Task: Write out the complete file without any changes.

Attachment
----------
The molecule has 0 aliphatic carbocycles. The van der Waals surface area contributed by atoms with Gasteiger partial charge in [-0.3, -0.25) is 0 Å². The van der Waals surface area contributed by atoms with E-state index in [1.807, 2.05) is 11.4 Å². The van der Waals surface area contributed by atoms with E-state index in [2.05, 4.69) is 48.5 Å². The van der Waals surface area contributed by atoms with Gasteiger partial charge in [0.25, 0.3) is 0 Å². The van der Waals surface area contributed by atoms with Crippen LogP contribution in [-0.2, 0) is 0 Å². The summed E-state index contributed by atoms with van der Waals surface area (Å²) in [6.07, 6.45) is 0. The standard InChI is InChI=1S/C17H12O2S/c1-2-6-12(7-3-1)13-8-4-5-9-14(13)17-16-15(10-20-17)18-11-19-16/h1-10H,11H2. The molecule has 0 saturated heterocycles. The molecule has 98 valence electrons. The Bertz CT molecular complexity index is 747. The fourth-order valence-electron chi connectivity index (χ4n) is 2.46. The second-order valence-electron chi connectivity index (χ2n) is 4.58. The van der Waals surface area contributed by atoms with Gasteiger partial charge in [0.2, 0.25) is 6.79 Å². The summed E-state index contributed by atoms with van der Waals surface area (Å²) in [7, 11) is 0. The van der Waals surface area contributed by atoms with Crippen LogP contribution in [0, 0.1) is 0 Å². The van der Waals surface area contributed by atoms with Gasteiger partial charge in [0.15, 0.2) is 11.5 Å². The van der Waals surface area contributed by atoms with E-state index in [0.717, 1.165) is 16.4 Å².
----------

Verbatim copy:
The molecule has 0 aliphatic carbocycles. The van der Waals surface area contributed by atoms with Gasteiger partial charge in [-0.3, -0.25) is 0 Å². The van der Waals surface area contributed by atoms with E-state index in [1.807, 2.05) is 11.4 Å². The van der Waals surface area contributed by atoms with E-state index in [2.05, 4.69) is 48.5 Å². The van der Waals surface area contributed by atoms with Gasteiger partial charge in [0.25, 0.3) is 0 Å². The van der Waals surface area contributed by atoms with Crippen LogP contribution in [-0.2, 0) is 0 Å². The summed E-state index contributed by atoms with van der Waals surface area (Å²) in [6.07, 6.45) is 0. The standard InChI is InChI=1S/C17H12O2S/c1-2-6-12(7-3-1)13-8-4-5-9-14(13)17-16-15(10-20-17)18-11-19-16/h1-10H,11H2. The molecule has 0 saturated heterocycles. The molecule has 98 valence electrons. The Bertz CT molecular complexity index is 747. The fourth-order valence-electron chi connectivity index (χ4n) is 2.46. The second-order valence-electron chi connectivity index (χ2n) is 4.58. The van der Waals surface area contributed by atoms with Gasteiger partial charge in [0.2, 0.25) is 6.79 Å². The summed E-state index contributed by atoms with van der Waals surface area (Å²) in [7, 11) is 0. The van der Waals surface area contributed by atoms with Crippen LogP contribution in [0, 0.1) is 0 Å². The van der Waals surface area contributed by atoms with Gasteiger partial charge in [0.15, 0.2) is 11.5 Å². The van der Waals surface area contributed by atoms with E-state index in [0.717, 1.165) is 16.4 Å².